While the separate treatment of concurrent depression and chronic pain is
not new, evidence for a treatment regimen has been based largely on clinical
research. Now American and German researchers have used brain imaging to
confirm that when depression and chronic pain occur together, they should be
treated independently because sensory pain and affective pain are processed
along parallel, virtually independent pain-processing networks.
This is believed to be the first proof of the independence of pain and
depression shown by brain scans and may explain why medications used to treat
depression might not help in the management of pain. It is estimated that some
30 percent to 54 percent of people with chronic pain also have a major
Using functional magnetic resonance imaging (fMRI) of the brain,
researchers at the University of Michigan Health System and the University of
Cologne in Germany found that the presence or severity of depression in
patients who also have fibromyalgia does not appear to be related to the
intensity of pain they experience from fibromyalgia. However, the depression
does appear to be associated with the extent to which two brain regions
involved in emotional responses are activated—the anterior insula and
the amygdala. As depression becomes more severe, there are substantial
increases in blood flow in areas of the brain that code for the"
affective" and "cognitive" aspects of pain.
While the researchers studied only fibromyalgia patients, they reported in
the May Arthritis and Rheumatism that the findings may apply to
people who have other chronic pain conditions, such as low-back pain,
irritable bowel syndrome, and vulvodynia.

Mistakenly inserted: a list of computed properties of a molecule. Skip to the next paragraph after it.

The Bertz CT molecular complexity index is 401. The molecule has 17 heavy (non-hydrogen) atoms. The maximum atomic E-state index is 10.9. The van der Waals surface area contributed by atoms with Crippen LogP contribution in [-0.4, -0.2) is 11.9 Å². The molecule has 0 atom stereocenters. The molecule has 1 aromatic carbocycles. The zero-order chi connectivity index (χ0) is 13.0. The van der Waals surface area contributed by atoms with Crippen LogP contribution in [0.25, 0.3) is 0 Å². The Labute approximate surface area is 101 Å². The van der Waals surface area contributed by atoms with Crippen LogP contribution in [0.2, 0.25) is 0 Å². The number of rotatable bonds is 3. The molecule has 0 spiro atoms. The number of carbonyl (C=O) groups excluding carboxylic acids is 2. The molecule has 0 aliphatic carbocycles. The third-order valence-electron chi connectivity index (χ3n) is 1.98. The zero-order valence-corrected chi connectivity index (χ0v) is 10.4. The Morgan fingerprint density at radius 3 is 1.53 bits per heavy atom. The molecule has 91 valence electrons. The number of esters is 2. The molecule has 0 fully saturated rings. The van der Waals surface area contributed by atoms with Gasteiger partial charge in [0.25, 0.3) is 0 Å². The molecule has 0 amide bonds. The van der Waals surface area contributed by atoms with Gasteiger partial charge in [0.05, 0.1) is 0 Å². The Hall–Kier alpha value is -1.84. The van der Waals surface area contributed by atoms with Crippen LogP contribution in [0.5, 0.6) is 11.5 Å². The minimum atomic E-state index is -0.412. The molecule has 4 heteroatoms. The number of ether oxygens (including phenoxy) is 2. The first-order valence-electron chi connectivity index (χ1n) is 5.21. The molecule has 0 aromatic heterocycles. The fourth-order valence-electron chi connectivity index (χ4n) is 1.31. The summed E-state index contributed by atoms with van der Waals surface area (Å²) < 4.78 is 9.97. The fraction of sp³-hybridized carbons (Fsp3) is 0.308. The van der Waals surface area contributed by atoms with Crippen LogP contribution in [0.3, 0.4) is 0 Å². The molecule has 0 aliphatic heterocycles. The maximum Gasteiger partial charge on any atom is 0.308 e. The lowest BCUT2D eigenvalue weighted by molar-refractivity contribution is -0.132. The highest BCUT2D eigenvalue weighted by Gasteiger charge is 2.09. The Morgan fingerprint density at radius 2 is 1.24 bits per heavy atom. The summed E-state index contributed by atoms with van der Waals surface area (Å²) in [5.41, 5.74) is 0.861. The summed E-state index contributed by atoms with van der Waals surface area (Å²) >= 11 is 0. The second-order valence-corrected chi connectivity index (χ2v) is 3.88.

"There is an incorrect impression among many doctors that if you
treat a patient's depression, it will make their pain better. Not so,"
Daniel Clauw, M.D., one of the study's researchers, told Psychiatric
News. Clauw is director of the University of Michigan Chronic Pain and
Fatigue Research Center and a professor of rheumatology at the University of
Michigan Medical School. "If someone is diagnosed with pain and
depression, you have to treat both," he added.
The study involved 33 women and 20 men with fibromyalgia, a chronic pain
that affects several million people. It afflicts more women than men and
typically involves tenderness to the touch, stiffness, and fatigue. There were
42 healthy control subjects in the study.
The testing included a measurement of pain experienced by subjects based on
their tolerance of pressure applied to their left thumbnails using a hard
rubber probe. Subjects were interviewed and filled out a questionnaire that
assessed depression symptoms. Functional MRI scans were used to compare the
subjects' magnitude of pain, experimental pain sensitivity, and symptoms of
The main finding was that fibromyalgia patients needed much less pressure
to activate neurons associated with acute pain in the brain's sensory domain
than the healthy controls.
"We have seen that if you give antidepressants to the average patient
with fibromyalgia, they'll come back a couple of months later and say, `My
pain isn't any better, but I don't feel so sad about it,'" Clauw
The lead author of the study was Thorsten Giesecke, M.D., a research fellow
at the University of Michigan Chronic Pain and Fatigue Research Center.
The research was funded by the Department of the Army and the National
Institutes of Health, including a grant from the General Clinical Research
Center Program of the National Center for Research.
Clauw and his team at the Chronic Pain and Fatigue Research Center also are
working on studies of activity, exercise, and pain among people with all kinds
of chronic pain conditions. They have started a registry of people willing to
take part in such studies, both those with chronic conditions and those
An abstract of "The Relationship Between Depression, Clinical
Pain, and Experimental Pain in a Chronic Pain Cohort" is posted online
More information about the registry and the studies at Michigan are posted
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